First Short-Term Global Warming Forecast: Record Heat

EXETER, UK, August 10, 2007 (ENS) - Get ready for the heat. In the world's first near-term global warming forecast, British climate scientists say the planet's temperature will plateau for two years and then rise sharply through 2014.

Using powerful computer models, scientists at the British meteorological service's Hadley Center predict that at least half of the years after 2009 will exceed temperatures during 1998, the warmest year currently on record.

Wildfires will increase as the planet heats up. Here, firefighters battle a blaze in California. 2007. (Photo credit unknown)
The year 2014 is likely to be 0.3°Celsius (.5°Fahrenheit) warmer than 2004, the Met Office scientists predict.

This forecast means that while it has taken a century for the global temperature to rise 0.8°C (1.44°F) it will take only 10 years for the planet to heat up half again as much.

Published in the journal "Science," today, the forecast indicates that a natural cooling trend in the eastern and southern Pacific Ocean has kept global warming in check, but that trend is about to end.

Scientists at the Met Office Hadley Centre present the first decadal climate prediction model covering the decade from 2004 to 2014. Usually climate predictions cover the period of a century.

Beyond 2014, the odds of breaking the temperature record increase still more, the scientists said.

The new modeling system forecasts the Earth's surface temperature with improved skill throughout a decade, both globally and in many regions.

Team leader Dr. Doug Smith said, "Observed relative cooling in the Southern Ocean and tropical Pacific over the last couple of years was correctly predicted by the new system, giving us greater confidence in the model's performance."

Dolphins in the eastern tropical Pacific Ocean, where a natural cooling trend has moderated global warming. (Photo courtesy NOAA)
The new model incorporates the effects of sea surface temperatures as well as other factors such as human emissions of greenhouse gases, projected changes in the Sun's output and the effects of previous volcanic eruptions.

By altering the global energy balance, such mechanisms force the climate to change.

"Occurrences of El Nino, for example, have a significant effect on shorter-term predictions," said Smith, referring to the periodic warming of the eastern tropical Pacific Ocean known as El Nino.

"By including such internal variability," he said, "we have shown a substantial improvement in predictions of surface temperature," he said.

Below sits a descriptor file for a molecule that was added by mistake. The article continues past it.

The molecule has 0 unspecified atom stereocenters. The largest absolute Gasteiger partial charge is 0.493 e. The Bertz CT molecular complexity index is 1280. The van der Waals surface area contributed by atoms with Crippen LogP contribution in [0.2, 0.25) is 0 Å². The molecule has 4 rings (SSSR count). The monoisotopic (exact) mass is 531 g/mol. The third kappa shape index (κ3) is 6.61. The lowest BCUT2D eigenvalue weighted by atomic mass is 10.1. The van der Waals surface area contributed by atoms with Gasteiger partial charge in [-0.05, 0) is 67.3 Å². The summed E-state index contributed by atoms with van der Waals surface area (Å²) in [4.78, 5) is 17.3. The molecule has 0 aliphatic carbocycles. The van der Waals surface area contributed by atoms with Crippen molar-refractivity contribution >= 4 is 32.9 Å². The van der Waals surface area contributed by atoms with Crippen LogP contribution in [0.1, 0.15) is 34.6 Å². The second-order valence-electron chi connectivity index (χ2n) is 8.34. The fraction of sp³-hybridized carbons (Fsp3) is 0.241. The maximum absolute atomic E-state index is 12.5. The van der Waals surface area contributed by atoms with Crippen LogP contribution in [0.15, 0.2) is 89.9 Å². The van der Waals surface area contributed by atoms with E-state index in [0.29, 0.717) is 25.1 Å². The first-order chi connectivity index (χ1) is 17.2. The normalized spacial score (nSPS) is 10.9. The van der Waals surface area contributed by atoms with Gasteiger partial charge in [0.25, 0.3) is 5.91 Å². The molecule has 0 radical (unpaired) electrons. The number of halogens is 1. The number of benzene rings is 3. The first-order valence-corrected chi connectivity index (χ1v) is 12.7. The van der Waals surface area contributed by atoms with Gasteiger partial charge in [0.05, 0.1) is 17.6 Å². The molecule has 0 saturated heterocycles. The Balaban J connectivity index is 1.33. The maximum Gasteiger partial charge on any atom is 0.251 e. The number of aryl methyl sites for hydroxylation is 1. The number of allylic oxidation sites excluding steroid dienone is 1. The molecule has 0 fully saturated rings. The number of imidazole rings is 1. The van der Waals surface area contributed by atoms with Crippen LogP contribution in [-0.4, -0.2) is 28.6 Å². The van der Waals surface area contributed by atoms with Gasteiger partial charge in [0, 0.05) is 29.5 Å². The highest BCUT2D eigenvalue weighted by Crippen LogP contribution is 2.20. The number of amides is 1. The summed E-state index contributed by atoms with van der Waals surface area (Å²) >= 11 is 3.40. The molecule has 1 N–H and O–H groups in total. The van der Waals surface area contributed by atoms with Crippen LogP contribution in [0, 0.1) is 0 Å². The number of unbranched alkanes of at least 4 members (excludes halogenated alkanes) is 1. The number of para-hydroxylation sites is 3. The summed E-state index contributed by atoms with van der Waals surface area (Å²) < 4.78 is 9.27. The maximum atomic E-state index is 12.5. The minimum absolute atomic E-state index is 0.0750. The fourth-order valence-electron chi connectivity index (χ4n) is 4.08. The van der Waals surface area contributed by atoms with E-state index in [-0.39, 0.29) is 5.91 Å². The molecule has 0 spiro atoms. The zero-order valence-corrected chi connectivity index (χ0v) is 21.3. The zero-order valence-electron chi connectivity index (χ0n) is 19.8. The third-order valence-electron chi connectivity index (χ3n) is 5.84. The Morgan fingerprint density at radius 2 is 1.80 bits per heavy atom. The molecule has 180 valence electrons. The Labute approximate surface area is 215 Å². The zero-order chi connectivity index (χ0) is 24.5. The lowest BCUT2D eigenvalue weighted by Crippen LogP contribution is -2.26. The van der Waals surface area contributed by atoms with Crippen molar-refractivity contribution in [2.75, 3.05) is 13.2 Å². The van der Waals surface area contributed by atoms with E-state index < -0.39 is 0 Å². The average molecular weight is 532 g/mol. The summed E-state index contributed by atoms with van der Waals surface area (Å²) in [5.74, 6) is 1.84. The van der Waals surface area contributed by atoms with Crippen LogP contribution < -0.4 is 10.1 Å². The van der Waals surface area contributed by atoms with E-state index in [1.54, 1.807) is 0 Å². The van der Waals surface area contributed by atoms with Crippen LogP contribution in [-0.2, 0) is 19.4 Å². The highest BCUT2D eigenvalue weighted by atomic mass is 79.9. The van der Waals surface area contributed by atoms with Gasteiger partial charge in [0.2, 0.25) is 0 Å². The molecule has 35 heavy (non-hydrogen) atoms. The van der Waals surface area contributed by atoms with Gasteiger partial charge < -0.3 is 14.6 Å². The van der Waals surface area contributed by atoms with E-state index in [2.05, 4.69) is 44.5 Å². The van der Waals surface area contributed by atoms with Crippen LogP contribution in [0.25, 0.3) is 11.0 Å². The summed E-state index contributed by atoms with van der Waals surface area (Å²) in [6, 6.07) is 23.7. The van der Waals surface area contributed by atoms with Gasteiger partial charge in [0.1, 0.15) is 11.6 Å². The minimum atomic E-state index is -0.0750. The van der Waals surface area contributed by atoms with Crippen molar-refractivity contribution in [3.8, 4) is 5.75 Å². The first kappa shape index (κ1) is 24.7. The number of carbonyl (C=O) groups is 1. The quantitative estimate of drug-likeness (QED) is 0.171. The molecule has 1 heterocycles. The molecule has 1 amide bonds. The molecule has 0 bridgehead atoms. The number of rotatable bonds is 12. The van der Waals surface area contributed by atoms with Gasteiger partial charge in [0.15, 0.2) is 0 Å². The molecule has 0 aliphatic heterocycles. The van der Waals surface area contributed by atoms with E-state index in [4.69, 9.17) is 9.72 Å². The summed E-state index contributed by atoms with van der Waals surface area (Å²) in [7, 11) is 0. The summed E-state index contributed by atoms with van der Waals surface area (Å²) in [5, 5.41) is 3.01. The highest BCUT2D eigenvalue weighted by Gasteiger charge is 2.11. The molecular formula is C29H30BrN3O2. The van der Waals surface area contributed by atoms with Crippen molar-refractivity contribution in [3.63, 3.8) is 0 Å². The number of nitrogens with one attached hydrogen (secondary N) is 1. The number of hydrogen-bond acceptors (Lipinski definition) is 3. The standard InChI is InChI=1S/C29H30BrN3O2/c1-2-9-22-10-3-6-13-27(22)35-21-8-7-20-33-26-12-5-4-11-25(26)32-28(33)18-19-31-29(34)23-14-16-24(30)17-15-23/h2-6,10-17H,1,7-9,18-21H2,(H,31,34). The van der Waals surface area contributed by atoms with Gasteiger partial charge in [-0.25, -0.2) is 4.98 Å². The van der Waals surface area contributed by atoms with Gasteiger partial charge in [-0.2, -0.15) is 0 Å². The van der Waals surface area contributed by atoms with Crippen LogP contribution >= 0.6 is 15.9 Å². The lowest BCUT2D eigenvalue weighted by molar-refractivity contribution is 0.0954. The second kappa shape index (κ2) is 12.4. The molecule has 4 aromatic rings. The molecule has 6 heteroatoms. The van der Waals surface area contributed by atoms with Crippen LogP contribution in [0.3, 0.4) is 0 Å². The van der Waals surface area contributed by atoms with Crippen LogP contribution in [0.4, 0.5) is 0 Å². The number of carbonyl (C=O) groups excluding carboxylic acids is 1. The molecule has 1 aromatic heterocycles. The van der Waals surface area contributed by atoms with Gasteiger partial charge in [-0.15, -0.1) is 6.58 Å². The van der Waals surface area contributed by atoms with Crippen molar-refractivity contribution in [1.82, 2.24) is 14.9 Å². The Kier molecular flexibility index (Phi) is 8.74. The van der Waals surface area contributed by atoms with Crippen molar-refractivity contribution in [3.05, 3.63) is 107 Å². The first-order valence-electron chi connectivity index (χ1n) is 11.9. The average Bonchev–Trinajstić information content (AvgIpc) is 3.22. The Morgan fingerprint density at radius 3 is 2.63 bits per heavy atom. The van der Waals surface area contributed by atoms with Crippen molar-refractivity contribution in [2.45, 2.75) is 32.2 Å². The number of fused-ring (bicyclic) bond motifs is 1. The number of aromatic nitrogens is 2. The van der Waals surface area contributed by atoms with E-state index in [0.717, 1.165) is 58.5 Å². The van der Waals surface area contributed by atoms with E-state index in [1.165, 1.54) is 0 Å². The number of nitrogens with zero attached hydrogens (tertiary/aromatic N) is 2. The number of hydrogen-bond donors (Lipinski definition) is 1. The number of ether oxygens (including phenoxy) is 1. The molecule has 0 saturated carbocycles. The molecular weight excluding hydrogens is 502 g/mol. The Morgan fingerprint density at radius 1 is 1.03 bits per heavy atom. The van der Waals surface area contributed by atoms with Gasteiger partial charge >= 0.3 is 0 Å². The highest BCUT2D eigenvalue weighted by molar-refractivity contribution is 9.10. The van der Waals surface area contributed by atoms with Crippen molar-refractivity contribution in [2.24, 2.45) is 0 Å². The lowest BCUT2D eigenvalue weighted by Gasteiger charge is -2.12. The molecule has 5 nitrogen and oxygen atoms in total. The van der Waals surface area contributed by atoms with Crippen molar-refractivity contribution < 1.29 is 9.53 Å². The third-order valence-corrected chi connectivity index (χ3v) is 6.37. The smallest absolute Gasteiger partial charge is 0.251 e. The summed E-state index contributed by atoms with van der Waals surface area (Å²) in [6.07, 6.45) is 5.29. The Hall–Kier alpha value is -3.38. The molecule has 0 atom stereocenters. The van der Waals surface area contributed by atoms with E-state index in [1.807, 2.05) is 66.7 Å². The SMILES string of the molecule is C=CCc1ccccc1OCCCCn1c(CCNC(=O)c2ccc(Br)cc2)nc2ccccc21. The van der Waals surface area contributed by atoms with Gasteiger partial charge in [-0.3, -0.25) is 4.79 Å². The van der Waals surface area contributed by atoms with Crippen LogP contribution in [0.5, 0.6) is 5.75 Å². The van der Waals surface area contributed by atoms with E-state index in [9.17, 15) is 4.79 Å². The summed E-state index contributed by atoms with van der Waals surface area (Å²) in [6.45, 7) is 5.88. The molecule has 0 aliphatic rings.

These predictions will be useful for businesses and policy-makers who will be able to respond to short-term climate change when making decisions today, said Smith.

"The next decade is within many people's understanding and brings home the reality of a changing climate," he said.

Community group in South Australia makes plans for dryland management. (Photo courtesy DWLBC)
Total global warming, on a decadal average, is 0.8°C (1.44°F) since 1900, according to an analysis released in February by the UN's Intergovernmental Panel on Climate Change, IPCC, a group of thousands of scientists from around the world.

While a temperature increase of a few degrees might not sound dramatic, it will have dramatic effects on our climate, according to Greenpeace climate campaigner Stephanie Tunmore, who said, "That's why is vital that action is taken now to reduce emissions and keep warming below 2°C to prevent catastrophic climate impacts."

In a longer-term study of the effects of climate change on developing countries released in November, Hadley Centre scientists and others from around the world said the effects would be widespread and severe.

"We project that by 2100, if significant mitigation does not take place, around half of the planet's land surface will be liable to drought," the scientists warned. "Some less developed countries are likely to be severely affected. Africa, South America and parts of South East Asia are likely to see worsening conditions."

"Future climate change will affect water supplies and food production," they predict. "There will also be a wide range of other impacts, such as coastal flooding, increased heat related mortality, and loss of important ecosystems."

Copyright Environment News Service (ENS) 2007. All rights reserved.